Wednesday, February 17, 2010

Three Little Birds

Our house is square like a doughnut.

That doesn't sound right, but there is a hole in the center of our house. It's a courtyard. In this courtyard there is a crepe myrtle tree and I've noticed some finches sitting in the tree lately and looking around as though they were expecting something.

I like to watch the birds. Sitting on the sofa and watching them alight and look around is soothing to a father of four's nerves. I would even like to attract more and, with this goal, I went to Lowe's the other day and bought a couple of bird feeders and some finch food. I installed these feeders and waited.

And waited.

Eventually the birds showed up despite the new, odd ornaments hanging in the tree, and then they would just as quickly fly away. There is nothing less soothing to the nerves than a bird flying in and flying away, and flying in and flying away, and flying in . . .

Is it the food? I wondered. Were these wild birds so picky that the 2 lb. bag of seed wasn't to their liking and they couldn't be bothered to eat it? Because if that's it then they can starve for all I care. I've got a house full of kids who routinely turn their nose up at well-cooked meals placed on a table, not hanging from a tree.

It's cold out. I thought these birds might appreciate a meal that was easy to get at, free of any predators or dangers.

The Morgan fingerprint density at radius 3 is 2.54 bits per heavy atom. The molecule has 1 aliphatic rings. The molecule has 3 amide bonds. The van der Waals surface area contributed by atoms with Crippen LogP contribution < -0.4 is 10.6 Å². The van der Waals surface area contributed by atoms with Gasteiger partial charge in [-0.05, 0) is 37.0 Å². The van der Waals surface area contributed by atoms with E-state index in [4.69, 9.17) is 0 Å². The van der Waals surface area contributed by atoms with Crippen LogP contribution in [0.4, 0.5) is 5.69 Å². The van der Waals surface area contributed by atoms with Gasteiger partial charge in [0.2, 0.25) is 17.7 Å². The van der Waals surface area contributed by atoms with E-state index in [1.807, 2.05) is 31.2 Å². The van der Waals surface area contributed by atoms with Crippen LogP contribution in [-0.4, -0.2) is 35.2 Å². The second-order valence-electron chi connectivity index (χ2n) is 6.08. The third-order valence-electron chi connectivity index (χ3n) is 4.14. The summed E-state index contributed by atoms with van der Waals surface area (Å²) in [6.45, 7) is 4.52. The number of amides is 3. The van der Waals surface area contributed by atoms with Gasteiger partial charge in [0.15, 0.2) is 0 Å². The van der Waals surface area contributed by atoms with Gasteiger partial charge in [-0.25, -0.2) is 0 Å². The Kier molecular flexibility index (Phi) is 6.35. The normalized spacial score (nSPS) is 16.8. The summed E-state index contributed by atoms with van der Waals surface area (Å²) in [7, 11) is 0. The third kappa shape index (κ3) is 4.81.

The predators. Of course. They play Wii, they watch television, they run from room to room to ask questions and tag each other. They aren't predators in the sense that they would ever kill and eat these birds, nothing so productive, so fraught with initiative. Making their own peanut butter and jelly sandwich is so much exertion for them that they'll often choose hunger as an alternative.

But there are large sliding glass doors on three sides of the doughnut hole and as these kids flit past one, then the other, then another, then back again, they must scare the hell out of those poor birds. The cheap food I bought certainly isn't worth all that stress and worry. It's much better to risk life and limb out scavenging for food among the neighborhood cats.

Maybe I'll make the kids start eating out in the courtyard. Hang their pizza and meatloaf from that crepe myrtle and every time they reach for a bite we'll jump out of the doors and scare them. Perhaps seeing these kids nervously trying to have dinner outside will both help them appreciate the food they're given indoors and soothe an old dad's nerves.